9th January, 2022

Review: Wintering by Katherine May (Riverhead Books)

As Forrest Gump already said: "Life is like a box of chocolate. You never know what you're gonna get." Or as the synopsis of Katherine May's books explains: "Sometimes you slip through the cracks: unforeseen circumstances like an abrupt illness, the death of a loved one, a break up, or a job loss can derail a life. These periods of dislocation can be lonely and unexpected. For May, her husband fell ill, her son stopped attending school, and her own medical issues led her to leave a demanding job. Wintering explores how she not only endured this painful time, but embraced the singular opportunities it offered."

I began reading this book in late November so, even though it is only 250 pages long, it took me a while to finish it. I took my time on purpose, because I wanted to give this memoir the attention it deserves while also trying to already implement some of May's basic ideas into my own life. The concept of wintering is generally described as an involuntary dark time in life when everything slows down out of necessity - a time that can be challenging and even depressing. However, as May explores the many ways in which we can take the good out of times like these, I started thinking about selfcare and the little things that we often take for granted. What I took away from this wonderful book was not just the thought that life is a cyclical journey from bad to good to bad to good times over and over again. I also took away the lesson to be more mindful of the good things in general, to appreciate them more, to enjoy the tiny moments of bliss - even if they are just somethings as banal as a warm ray of sunshine on your face on an otherwise rainy day. May refers to ideas from literature, mythology, and the natural world, offering instruction on the transformative power of rest and retreat. From solstice celebrations and dormice hibernation, C.S. Lewis and Sylvia Plath, swimming in icy waters and sailing arctic seas - May finds illumination in many different ways.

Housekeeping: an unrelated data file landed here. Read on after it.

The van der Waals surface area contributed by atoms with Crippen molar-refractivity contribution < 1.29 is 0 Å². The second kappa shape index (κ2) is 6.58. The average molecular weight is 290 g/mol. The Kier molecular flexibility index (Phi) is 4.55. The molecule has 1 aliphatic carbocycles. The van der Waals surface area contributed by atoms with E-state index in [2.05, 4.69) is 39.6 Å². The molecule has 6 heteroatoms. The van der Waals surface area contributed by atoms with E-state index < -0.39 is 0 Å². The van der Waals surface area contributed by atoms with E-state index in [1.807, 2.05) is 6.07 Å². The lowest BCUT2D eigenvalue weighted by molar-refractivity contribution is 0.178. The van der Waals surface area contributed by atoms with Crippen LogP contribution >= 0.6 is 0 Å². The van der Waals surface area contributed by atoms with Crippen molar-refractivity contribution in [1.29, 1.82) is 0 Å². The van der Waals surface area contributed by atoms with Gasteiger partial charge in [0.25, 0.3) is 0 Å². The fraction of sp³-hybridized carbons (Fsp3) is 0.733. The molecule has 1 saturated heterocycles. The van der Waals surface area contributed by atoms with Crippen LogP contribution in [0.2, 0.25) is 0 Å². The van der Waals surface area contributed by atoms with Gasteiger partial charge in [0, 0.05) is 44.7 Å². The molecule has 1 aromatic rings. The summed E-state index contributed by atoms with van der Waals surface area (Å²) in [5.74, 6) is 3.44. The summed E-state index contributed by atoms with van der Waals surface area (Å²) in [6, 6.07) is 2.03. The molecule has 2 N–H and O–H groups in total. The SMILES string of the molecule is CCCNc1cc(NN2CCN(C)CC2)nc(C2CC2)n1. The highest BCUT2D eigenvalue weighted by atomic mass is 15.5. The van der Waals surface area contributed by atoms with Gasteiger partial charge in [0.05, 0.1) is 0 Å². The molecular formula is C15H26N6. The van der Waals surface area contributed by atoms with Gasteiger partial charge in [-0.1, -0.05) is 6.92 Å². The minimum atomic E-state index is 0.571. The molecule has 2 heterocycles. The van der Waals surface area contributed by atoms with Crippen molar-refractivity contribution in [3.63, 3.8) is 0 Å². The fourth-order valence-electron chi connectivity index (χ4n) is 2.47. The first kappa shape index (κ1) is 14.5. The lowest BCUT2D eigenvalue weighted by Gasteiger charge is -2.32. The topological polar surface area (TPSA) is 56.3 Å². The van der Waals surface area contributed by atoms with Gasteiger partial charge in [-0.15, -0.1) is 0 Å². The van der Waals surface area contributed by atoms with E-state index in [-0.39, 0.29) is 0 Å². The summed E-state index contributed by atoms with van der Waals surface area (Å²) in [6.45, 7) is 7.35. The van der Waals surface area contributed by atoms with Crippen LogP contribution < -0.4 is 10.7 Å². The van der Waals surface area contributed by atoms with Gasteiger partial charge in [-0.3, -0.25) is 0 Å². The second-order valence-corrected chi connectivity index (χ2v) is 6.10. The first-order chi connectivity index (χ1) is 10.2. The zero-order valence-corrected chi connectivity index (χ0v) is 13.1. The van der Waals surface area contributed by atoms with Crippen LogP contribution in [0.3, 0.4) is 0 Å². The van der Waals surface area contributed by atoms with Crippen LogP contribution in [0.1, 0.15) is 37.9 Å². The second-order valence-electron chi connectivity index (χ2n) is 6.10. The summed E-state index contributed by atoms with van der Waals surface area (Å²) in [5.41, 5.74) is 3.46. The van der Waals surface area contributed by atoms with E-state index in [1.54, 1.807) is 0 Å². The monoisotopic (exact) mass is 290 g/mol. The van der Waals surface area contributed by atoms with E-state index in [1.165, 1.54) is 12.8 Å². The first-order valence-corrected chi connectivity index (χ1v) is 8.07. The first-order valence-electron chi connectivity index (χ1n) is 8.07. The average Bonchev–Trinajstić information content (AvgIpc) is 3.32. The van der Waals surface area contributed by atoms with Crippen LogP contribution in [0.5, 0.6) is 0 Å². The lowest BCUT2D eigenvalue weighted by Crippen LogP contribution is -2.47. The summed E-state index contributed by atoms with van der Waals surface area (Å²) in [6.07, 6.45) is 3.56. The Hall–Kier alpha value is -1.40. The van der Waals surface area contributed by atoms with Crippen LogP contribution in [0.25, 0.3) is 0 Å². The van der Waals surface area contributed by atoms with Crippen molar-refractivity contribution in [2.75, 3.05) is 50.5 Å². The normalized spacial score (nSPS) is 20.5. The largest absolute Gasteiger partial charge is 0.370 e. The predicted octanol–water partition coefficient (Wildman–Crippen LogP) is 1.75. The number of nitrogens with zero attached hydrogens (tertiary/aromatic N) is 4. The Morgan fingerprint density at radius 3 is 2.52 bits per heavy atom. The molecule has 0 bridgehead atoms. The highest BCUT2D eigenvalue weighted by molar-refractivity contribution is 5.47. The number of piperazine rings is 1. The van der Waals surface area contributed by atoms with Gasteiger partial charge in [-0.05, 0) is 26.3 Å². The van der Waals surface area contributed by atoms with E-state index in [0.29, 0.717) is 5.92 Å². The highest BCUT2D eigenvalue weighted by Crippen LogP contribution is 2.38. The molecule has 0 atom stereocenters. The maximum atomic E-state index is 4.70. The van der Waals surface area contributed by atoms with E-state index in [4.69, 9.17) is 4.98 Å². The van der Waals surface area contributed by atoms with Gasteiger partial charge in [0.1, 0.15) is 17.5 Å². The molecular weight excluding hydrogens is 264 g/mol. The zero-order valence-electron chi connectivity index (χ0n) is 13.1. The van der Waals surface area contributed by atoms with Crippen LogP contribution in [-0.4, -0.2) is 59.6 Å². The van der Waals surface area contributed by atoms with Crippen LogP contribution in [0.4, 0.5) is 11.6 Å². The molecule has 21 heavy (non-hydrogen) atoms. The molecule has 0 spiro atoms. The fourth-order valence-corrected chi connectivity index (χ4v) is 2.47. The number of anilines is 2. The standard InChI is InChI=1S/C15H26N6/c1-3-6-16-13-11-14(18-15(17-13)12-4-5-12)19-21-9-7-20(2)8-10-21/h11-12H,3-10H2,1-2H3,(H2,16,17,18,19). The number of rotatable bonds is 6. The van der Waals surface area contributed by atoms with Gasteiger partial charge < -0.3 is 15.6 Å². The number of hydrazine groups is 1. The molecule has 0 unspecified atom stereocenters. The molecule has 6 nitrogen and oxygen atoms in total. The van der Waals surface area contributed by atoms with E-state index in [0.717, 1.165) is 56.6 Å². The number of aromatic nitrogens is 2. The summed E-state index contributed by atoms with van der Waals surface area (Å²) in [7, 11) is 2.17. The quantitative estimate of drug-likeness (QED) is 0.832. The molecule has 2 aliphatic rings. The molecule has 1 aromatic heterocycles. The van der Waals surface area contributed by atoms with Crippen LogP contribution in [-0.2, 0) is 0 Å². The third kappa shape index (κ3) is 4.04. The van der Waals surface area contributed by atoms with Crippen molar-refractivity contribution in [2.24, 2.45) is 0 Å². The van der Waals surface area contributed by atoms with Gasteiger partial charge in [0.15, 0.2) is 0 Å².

Wintering is a book that will make you think about your own strategies of dealing with fallow times. In our world, where it is expected to always "push through" and where most people tend to find distraction from their real problems, May's memoir invites us to change how we relate to our own tough times: "May models an active acceptance of sadness and finds nourishment in deep retreat, joy in the hushed beauty of winter, and encouragement in understanding life as cyclical, not linear."

Rating: 5/5 stars

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